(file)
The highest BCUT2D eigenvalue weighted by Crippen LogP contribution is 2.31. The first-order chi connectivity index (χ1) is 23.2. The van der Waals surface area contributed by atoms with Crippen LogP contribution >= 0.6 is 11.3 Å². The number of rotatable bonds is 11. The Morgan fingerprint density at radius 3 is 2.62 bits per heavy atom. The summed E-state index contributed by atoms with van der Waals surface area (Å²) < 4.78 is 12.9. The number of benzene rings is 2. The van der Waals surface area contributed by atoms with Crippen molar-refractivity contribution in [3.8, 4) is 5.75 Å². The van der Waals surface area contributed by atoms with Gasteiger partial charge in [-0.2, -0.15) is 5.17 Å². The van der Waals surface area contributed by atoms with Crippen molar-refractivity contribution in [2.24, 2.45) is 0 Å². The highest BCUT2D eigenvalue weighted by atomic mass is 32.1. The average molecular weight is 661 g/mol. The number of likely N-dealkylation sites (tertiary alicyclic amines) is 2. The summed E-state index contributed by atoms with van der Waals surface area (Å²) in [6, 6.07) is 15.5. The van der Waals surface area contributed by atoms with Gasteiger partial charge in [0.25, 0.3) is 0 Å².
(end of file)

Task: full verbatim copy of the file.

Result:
The highest BCUT2D eigenvalue weighted by Crippen LogP contribution is 2.31. The first-order chi connectivity index (χ1) is 23.2. The van der Waals surface area contributed by atoms with Crippen LogP contribution >= 0.6 is 11.3 Å². The number of rotatable bonds is 11. The Morgan fingerprint density at radius 3 is 2.62 bits per heavy atom. The summed E-state index contributed by atoms with van der Waals surface area (Å²) < 4.78 is 12.9. The number of benzene rings is 2. The van der Waals surface area contributed by atoms with Crippen molar-refractivity contribution in [3.8, 4) is 5.75 Å². The van der Waals surface area contributed by atoms with Gasteiger partial charge in [-0.2, -0.15) is 5.17 Å². The van der Waals surface area contributed by atoms with Crippen molar-refractivity contribution in [2.24, 2.45) is 0 Å². The highest BCUT2D eigenvalue weighted by atomic mass is 32.1. The average molecular weight is 661 g/mol. The number of likely N-dealkylation sites (tertiary alicyclic amines) is 2. The summed E-state index contributed by atoms with van der Waals surface area (Å²) in [6, 6.07) is 15.5. The van der Waals surface area contributed by atoms with Gasteiger partial charge in [0.25, 0.3) is 0 Å².